Ransomware is software that blocks the use of computers or data by preventing access to them. It is blocked by means of encryption, which, at least in theory, the victim of this crime can break by paying a ransom. Simply put, Ransomware kidnapps computers or data and demands a ransom in return for the release, i.e. the possibility to use the computer and/or the data again. Alternative terms for Ransomware are Encryption Trojan or Kryto Trojan.
The term Ransomware is derived from the English word for ransom. In contrast to “conventional” malware, which tries to harm a computer, a user or a network of computers and their users, the intention of ransomware is to extort ransom money.
Software that unintentionally causes damage, e.g. through the incorrect implementation of features, is not considered malware. The use of malware is criminal and attempts, for example, to publish sensitive information and destroy the integrity of users. Software that spies on users is called spyware. The combination of spyware and ransom is not uncommon either.
Reasons for ransomware infection
Both experts and ordinary Internet users are relatively concerned about cybercrime.¹ The greatest dangers are
- infection with malware,
- spying out access data,
- sending unsolicited e-mails under one’s own name and
- fraud in online shopping or banking.²
The main reasons for infection with malware are:³
- spam / phising emails,
- poorly trained staff and
- damaged websites / online advertising.
Tips and measures against ransomware
There are a number of tips or precautions to take to protect yourself as a user from the threat of ransomware. On the one hand, the aim is to minimise the attacking potential and, on the other hand, to optimise personal actions.
- Update operating systems and software with the latest patches, but only from known and trusted sources. Obsolete applications and operating systems are the target of most attacks.
- Never click on links or attachments in emails from unknown senders. And don’t click on links in emails that only seem to come from known senders if the sender address seems “strange” to you.
- Use strong passwords and multifactor authentication.
- Back up your data regularly. Some sources recommend making 3 copies, using 2 different types of memory for these, and storing 1 copy offline. Ideally, you should also back up system images, application software and configurations. It also makes sense to use unalterable backups that cannot be manipulated or deleted. And also test the recovery process in terms of speed, completeness and costs.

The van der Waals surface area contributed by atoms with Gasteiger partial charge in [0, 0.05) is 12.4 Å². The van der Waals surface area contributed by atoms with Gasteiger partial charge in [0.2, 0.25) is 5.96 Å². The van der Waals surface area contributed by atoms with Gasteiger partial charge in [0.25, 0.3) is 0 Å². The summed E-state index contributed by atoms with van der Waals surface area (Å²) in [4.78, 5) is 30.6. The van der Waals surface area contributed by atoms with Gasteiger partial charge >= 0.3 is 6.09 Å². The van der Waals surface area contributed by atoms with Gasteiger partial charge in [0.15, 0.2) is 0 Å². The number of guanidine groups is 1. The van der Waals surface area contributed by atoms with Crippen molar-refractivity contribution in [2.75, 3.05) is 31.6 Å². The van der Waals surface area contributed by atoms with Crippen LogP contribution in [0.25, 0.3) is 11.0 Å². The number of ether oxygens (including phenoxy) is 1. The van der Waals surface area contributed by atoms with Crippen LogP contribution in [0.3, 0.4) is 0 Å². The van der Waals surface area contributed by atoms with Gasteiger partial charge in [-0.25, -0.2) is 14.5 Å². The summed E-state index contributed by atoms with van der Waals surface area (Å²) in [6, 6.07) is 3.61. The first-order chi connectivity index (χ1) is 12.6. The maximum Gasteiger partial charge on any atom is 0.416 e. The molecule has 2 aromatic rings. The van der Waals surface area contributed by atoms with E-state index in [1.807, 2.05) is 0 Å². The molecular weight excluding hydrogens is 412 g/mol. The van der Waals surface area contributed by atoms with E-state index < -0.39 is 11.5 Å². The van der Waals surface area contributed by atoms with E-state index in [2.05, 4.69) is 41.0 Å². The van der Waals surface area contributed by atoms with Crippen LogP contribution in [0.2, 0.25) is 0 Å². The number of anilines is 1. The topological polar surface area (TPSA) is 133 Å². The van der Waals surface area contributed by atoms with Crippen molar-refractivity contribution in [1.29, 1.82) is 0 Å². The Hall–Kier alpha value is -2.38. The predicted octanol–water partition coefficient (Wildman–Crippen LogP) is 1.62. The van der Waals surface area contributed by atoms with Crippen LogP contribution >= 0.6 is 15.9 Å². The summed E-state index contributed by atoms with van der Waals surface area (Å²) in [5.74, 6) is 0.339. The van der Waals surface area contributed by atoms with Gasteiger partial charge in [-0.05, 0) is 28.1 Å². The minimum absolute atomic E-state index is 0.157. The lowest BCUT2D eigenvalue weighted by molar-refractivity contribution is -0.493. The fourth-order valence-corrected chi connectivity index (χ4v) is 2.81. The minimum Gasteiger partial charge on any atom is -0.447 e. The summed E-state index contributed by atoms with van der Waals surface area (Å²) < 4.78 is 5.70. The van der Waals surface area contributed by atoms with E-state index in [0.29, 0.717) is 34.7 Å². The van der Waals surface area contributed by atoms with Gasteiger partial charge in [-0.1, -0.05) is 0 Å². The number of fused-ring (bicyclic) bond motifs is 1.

- Limit the permissions for installing and running software applications on your computer.
- Set up non-privileged mail accounts for administrators for everyday purposes that allow reading emails, surfing the web, etc., but at the same time limit the impact of clicking on a phising email.
- Use whitelists of applications that can run on your network.
- Use spam filters to prevent phishing emails from reaching end users. Authenticate incoming email to prevent email spoofing.
- Configure firewalls to block access to known malicious IP addresses.
- Monitor the system and monitor the logs. Be informed when a new administrator account is created.
It is generally assumed that about 75% of all malware attacks are phishing attacks. It is therefore particularly important to train employees on the dangers and correct procedures.
Pay ransom or don’t pay?
And what should you do if you are the victim of a ransom commodity? Since the attacks are becoming more and more sophisticated and there are now even Ransomware-as-a-Service offers on the Internet or Darknet, this cannot be ruled out with all due caution.
Many contacts such as the Federal Office for Information Security (Bundesamt für Sicherheit, BSI), the Federal Criminal Police Office (Bundeskriminalamt, BKA) or the American The Cybersecurity and Infrastructure Security Agency (CISA) recommend not to comply with ransom demands. Spyware could simply be false threats; for example, threats are made to publish camera images, but the alleged victim does not have a webcam, or threats are made to affix stickers to the car. Such forms of blackmail are called social engineering.
In addition, it is simply unclear what happens after a possible payment, usually in the form of bitcoins or alternative crypto currencies, is made. Will the system, the computer, the program or the data actually be unblocked or will another ransom demand follow immediately? Since the blackmailers feel relatively safe, do not adhere to any code of honour or do not have to fear unfriendly assessments of the blackmail victims, they could simply make a new claim after payment.
Impulse to discuss:
“Overlooked. Forgotten. Neglected.” – These three human things are exploited by attackers.
The BSI provides a free downloadable paper on the subject in German at https://www.bsi.bund.de/SharedDocs/Downloads/DE/BSI/Cyber-Sicherheit/Themen/Ransomware_Massnahmenkatalog.html.
CISA offers five different services (Up-to-date Information, Warnings, Bulletins, Tips and Reports) at https://www.us-cert.gov/ncas. An video on combating ransomware can be found at https://www.youtube.com/watch?v=D8kC07tu27A.
In Switzerland, the Reporting and Analysis Centre for Information Assurance (MELANI) offers assistance. Among other things, MELANI publishes half-yearly reports on the development of Ransomware: https://www.melani.admin.ch/melani/en/home.html
The European Cybercrime Center – EC3 also offers a lot of useful information: https://www.europol.europa.eu/about-europol/european-cybercrime-centre-ec3
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